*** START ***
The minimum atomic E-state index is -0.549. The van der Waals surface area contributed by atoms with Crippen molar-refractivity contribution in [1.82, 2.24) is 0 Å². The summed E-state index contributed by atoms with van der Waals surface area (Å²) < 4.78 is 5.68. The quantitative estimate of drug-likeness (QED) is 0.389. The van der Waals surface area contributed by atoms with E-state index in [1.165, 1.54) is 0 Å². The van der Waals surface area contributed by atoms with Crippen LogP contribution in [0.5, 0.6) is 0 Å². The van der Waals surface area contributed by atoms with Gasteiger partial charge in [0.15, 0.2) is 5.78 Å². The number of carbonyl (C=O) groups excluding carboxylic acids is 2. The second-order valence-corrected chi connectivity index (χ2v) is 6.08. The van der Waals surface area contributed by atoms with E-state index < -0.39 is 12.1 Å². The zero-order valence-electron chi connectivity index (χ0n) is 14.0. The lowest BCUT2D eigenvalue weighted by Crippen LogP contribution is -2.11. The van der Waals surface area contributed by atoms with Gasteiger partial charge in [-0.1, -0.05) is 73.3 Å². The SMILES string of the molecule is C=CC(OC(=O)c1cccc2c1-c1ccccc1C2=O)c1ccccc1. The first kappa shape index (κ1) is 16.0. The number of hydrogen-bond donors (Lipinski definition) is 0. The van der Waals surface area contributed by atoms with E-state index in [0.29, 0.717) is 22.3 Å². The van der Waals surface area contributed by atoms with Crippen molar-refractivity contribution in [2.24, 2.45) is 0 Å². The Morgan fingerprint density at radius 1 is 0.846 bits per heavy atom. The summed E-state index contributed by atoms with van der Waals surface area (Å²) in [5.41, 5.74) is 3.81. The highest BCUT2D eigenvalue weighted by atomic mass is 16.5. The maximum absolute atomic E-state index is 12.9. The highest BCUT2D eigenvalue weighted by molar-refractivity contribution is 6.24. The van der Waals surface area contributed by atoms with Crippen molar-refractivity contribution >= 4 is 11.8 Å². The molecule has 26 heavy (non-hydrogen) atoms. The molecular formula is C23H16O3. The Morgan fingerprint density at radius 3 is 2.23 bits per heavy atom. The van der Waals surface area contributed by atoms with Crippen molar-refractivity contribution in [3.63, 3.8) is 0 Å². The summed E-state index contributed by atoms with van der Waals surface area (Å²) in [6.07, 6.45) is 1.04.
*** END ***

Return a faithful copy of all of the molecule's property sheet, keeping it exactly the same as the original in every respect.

The minimum atomic E-state index is -0.549. The van der Waals surface area contributed by atoms with Crippen molar-refractivity contribution in [1.82, 2.24) is 0 Å². The summed E-state index contributed by atoms with van der Waals surface area (Å²) < 4.78 is 5.68. The quantitative estimate of drug-likeness (QED) is 0.389. The van der Waals surface area contributed by atoms with E-state index in [1.165, 1.54) is 0 Å². The van der Waals surface area contributed by atoms with Crippen LogP contribution in [0.5, 0.6) is 0 Å². The van der Waals surface area contributed by atoms with Gasteiger partial charge in [0.15, 0.2) is 5.78 Å². The number of carbonyl (C=O) groups excluding carboxylic acids is 2. The second-order valence-corrected chi connectivity index (χ2v) is 6.08. The van der Waals surface area contributed by atoms with E-state index < -0.39 is 12.1 Å². The zero-order valence-electron chi connectivity index (χ0n) is 14.0. The lowest BCUT2D eigenvalue weighted by Crippen LogP contribution is -2.11. The van der Waals surface area contributed by atoms with Gasteiger partial charge in [-0.1, -0.05) is 73.3 Å². The SMILES string of the molecule is C=CC(OC(=O)c1cccc2c1-c1ccccc1C2=O)c1ccccc1. The first kappa shape index (κ1) is 16.0. The number of hydrogen-bond donors (Lipinski definition) is 0. The van der Waals surface area contributed by atoms with E-state index in [0.29, 0.717) is 22.3 Å². The van der Waals surface area contributed by atoms with Crippen molar-refractivity contribution in [2.24, 2.45) is 0 Å². The Morgan fingerprint density at radius 1 is 0.846 bits per heavy atom. The summed E-state index contributed by atoms with van der Waals surface area (Å²) in [5.41, 5.74) is 3.81. The highest BCUT2D eigenvalue weighted by atomic mass is 16.5. The maximum absolute atomic E-state index is 12.9. The highest BCUT2D eigenvalue weighted by molar-refractivity contribution is 6.24. The van der Waals surface area contributed by atoms with Crippen molar-refractivity contribution >= 4 is 11.8 Å². The molecule has 26 heavy (non-hydrogen) atoms. The molecular formula is C23H16O3. The Morgan fingerprint density at radius 3 is 2.23 bits per heavy atom. The van der Waals surface area contributed by atoms with Crippen molar-refractivity contribution in [3.63, 3.8) is 0 Å². The summed E-state index contributed by atoms with van der Waals surface area (Å²) in [6.07, 6.45) is 1.04.